The Portland City Council hit the brakes Monday on a staff request to designate 17 buildings along Forest Avenue – once known as “auto row” – as historical landmarks.

Councilors postponed action on the proposal until Oct. 21 and planned to hold a workshop to get more information about how the designation would impact future development and adjacent property owners. And they also wanted to hear from landowners who were opposed to having their buildings designated as landmarks.

“I need a little more time,” City Councilor Spencer Thibodeau said.

The vote came after several affected property owners testified against having their properties designated because it would restrict their property rights and could delay and add to the cost of building repairs or renovations.

City Councilor Kimberly Cook had proposed an amendment that would have designated five buildings near Woodfords Corner as landmarks, allowing the council to study the rest. But after other councilors questioned how that designation would impact future building heights and alterations to structures near landmarks, they decided to delay the whole package.

“I was attempting to move us in a direction where there might be some consensus,” said Cook adding that she has heard from “many” concerned property owners. 


Mayor Ethan Strimling was not in the chambers for the vote and Councilor Nicholas Mavodones was absent.

A landmark designation would protect the buildings from being demolished or severely altered. Once designated, alterations would need to be reviewed and approved by historic preservation staff or a board appointed by the City Council. And historic renovation projects could qualify for state and federal tax credits.

Deb Andrews, the city’s historic preservation manager, said the designation would not prohibit redevelopment of the buildings. She showed examples of ways other former auto showrooms were redeveloped by adding floors set back from the building facade, or that had contemporary buildings built next to or behind them.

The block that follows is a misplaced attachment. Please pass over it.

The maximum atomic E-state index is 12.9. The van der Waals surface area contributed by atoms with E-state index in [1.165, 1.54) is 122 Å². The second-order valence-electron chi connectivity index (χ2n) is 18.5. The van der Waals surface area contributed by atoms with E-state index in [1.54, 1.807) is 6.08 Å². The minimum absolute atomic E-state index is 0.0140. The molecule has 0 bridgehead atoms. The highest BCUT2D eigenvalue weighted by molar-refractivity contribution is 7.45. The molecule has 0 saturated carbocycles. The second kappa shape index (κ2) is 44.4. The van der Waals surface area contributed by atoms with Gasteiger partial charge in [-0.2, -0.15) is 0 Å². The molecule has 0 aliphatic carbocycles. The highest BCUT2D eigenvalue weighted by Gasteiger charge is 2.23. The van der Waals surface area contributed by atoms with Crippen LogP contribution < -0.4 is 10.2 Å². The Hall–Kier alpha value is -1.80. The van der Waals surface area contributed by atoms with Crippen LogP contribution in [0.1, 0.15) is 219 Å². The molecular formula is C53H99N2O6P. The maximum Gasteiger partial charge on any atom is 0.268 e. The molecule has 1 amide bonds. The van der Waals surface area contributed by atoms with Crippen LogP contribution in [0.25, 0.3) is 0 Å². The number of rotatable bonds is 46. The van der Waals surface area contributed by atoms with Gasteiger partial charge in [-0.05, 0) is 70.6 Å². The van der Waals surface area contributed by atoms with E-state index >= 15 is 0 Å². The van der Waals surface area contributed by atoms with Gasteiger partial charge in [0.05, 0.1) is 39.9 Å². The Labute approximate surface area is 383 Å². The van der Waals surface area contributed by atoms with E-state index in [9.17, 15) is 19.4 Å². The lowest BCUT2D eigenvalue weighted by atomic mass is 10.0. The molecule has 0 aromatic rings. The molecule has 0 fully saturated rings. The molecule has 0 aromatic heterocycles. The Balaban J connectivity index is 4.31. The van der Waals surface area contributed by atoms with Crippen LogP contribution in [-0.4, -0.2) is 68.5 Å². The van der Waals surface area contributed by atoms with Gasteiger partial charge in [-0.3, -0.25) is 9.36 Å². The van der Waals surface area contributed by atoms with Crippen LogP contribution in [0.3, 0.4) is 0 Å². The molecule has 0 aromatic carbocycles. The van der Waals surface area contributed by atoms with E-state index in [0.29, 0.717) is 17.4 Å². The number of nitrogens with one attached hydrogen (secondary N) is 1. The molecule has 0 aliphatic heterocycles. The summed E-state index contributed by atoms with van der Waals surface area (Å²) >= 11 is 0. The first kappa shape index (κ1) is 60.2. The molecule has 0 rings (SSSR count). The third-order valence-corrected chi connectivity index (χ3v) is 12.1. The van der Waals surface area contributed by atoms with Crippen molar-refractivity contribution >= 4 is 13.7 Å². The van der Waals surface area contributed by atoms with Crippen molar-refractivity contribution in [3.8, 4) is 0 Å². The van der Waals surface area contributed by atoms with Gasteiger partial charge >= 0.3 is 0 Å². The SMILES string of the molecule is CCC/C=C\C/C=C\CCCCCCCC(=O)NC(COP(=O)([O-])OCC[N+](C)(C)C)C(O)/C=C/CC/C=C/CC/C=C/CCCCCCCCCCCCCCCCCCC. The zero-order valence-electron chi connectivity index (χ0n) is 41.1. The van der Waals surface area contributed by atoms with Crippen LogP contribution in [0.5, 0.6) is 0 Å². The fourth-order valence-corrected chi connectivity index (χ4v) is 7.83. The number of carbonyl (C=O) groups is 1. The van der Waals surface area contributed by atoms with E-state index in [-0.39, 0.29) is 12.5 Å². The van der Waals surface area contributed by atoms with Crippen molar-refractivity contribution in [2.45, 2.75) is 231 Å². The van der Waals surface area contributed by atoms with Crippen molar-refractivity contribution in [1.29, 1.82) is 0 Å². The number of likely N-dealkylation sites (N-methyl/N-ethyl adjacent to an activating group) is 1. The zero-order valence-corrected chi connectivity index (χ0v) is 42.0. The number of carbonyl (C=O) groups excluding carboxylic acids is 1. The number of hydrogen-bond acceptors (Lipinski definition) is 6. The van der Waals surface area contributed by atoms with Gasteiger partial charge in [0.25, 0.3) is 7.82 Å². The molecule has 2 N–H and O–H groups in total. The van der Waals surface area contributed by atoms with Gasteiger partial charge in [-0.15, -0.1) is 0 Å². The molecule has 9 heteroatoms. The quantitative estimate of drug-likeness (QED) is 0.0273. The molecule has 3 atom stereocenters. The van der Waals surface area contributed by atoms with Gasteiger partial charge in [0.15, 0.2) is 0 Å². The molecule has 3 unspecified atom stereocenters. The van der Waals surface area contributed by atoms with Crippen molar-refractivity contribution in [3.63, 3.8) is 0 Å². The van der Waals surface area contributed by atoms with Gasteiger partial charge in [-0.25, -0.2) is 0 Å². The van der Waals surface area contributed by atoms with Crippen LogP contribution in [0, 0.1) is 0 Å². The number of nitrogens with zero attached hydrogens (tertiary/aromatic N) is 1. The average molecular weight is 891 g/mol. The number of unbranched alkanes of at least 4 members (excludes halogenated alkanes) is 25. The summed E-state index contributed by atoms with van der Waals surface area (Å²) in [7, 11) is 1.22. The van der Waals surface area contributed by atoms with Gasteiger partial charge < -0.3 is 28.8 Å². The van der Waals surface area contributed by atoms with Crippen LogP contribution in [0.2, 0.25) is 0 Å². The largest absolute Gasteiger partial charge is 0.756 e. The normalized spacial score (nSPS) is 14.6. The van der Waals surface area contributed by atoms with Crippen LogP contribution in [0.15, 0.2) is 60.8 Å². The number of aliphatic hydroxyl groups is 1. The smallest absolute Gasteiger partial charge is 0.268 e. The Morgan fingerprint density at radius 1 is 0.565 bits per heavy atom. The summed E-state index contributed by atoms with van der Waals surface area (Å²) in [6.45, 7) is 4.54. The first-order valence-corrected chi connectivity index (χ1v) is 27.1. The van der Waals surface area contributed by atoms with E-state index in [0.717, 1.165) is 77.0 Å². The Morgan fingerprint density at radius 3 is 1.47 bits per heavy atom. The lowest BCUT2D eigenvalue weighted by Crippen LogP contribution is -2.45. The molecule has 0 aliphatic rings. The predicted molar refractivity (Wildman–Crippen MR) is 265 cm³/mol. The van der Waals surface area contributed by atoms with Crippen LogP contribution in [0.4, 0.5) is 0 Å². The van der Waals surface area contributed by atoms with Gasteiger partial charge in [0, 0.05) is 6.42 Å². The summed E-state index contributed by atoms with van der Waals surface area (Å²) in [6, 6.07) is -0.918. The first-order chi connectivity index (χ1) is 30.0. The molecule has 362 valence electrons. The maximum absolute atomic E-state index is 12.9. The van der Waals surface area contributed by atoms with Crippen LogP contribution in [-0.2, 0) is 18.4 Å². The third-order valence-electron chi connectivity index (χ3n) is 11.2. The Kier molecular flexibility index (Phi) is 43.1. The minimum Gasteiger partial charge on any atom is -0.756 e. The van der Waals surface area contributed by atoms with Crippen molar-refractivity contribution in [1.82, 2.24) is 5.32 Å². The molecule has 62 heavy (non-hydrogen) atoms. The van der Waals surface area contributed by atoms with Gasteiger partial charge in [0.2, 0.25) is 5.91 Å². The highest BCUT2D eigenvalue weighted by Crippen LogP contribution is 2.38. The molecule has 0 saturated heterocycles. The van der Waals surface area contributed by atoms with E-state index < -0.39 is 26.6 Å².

During public comment, more than a dozen people, mostly many affected landowners, asked the council not to designate their buildings.

Some complained that it already takes too long to get building permits from the city. Adding a historical review process would only lead to more delays and costs for maintaining or enhancing properties.

Nathan Cermelj said he faced significant delays in getting permits to establish the Liberty Bay Recovery Center at 343 Forest Ave. He worried that a historic designation could further complicate efforts to expand his center and treat more people.


“We’ve taken care of it and we have put a lot of money into it,” Cermelj said. “It does affect our lives, our business and people trying to get into treatment.”

Adam Nappi, who owns 495 Forest Ave., said it was unfair to add restrictions on some property owners, but not others. He said it would stifle economic development, restrict housing development and add time and costs to doing business in Portland.

“Without consent, this is a violation of property owners’ rights,” Nappi said.

Several area residents supported the designations, as did Greater Portland Landmarks.

Kate O’Brien said she works in the field of economic and community development and that historic preservation has a proven track record. She was encouraged that the proposal would allow floors to be added to the designated structures and for the removal and redevelopment of rear portions of the buildings.

“I think it benefits all of us,” O’Brien said.

But Julie Weeks, who owns Palmer Spring Co., said she was “100 percent” against having her property included.

“There’s nothing historic looking about our building. It’s just old and needs work,” she said. “We feel the Historic Preservation Board is overstepping and trying to take control over our building. They want to tell us what we can and can’t do.”


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